All of this said, my most immediate memories of Martha involve Topo Gigio’s in Chicago, where Martha would arrive always slightly late, a wrap thrown around her shoulders, that sweep of hair with its white forelock piled high in a kind of Mrs.-Robinson-meets-Miss-Havisham cloud. Even without asking the waiters—all of whom adored her, and knew where to seat her—she was brought bruschetta, two portions of sautéed spinach, chardonnay, and ice water, with four packs of Sweet ‘N Low, two slices of lemon, an extra glass of ice and a straw. Over several hours we’d dissect books and plays, politics and politicians, art and artists, our personal lives (she more occasionally and circumspectly, as befit the daughter of a CIA agent). She was voraciously curious about life writ large, piercingly intelligent, hungry for details, and direct or even blunt without the least hint of malice. Conversations with her were rigorous and reflective, and I at least left each dinner convinced that my work, my thinking, I myself, were better than when I had sat down at the table—a gift from her that many in our field experienced in their times with her as well. I can only hope she at least on occasion felt the same.
In a graceful and generous transition, Martha and David Hawkanson ceded leadership to Anna Shapiro and David Schmitz, both of whom she adored; she disclosed her plans to me before the public announcement. Over our last few dinners and during numerous phone calls in between, we talked about what would be next for her. Teaching, perhaps? Running a foundation? Acting again? Nothing felt quite right to her. I kept urging her to write, knowing how she loved language and believing her to be, in addition to one of the field’s deepest thinkers, one of its most eloquent spokespeople.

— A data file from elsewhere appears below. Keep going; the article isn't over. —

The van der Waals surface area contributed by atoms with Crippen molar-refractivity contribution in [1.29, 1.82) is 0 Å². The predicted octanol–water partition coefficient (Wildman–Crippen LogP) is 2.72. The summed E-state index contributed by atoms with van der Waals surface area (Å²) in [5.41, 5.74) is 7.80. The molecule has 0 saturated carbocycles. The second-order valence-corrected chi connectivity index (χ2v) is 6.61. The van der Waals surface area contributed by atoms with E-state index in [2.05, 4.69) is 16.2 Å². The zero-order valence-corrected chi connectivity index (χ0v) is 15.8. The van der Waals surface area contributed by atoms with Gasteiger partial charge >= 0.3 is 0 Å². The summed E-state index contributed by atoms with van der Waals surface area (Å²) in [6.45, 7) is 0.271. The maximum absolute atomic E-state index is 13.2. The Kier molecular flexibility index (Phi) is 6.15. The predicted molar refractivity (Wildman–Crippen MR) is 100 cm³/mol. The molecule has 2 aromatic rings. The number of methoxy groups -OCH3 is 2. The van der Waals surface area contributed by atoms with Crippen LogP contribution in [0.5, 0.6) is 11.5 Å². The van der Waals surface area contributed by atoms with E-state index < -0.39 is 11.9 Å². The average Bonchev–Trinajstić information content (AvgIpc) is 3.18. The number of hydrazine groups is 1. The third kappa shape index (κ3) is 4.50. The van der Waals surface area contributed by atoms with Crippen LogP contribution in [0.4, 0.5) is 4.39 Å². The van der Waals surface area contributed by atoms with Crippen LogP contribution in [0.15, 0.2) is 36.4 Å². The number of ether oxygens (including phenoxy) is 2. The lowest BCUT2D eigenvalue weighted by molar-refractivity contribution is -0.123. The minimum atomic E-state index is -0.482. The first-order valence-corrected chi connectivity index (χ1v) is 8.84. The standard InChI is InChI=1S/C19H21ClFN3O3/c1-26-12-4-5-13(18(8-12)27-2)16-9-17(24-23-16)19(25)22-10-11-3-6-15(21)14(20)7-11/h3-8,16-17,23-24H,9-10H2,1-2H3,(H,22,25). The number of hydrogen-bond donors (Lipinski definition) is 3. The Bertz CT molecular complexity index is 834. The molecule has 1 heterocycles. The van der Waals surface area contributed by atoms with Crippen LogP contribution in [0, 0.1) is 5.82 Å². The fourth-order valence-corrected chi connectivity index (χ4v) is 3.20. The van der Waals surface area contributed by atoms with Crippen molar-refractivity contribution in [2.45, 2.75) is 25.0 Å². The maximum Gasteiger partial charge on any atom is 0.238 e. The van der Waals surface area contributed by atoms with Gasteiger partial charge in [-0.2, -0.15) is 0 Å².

The timing of her first stroke—after her last day at Steppenwolf but before the various galas and luncheons that had been designed to honor her had been held—the wresting away of language, or at least the ability to convey that language, and her subsequent inability to read, all still feel cruel beyond comprehension to me. Many of us thought, especially in light of the remarkable burst of progress she made, that she would be the Patricia Neal of our generation, conquering the unconquerable and returning in triumph, whether to the stage or the classroom or the page to new acclaim. Clearly the gods had other plans.
I find it impossible to imagine at this moment that the ragged hole she leaves in Chicago, in the theatre, in our hearts, will ever be filled, even while I and so many others are filled with enormous gratitude that she came into our lives. Flights of angels…
Ben Cameron is president of the Jerome Foundation. He served as executive director of Theatre Communications Group from 1998 to 2006.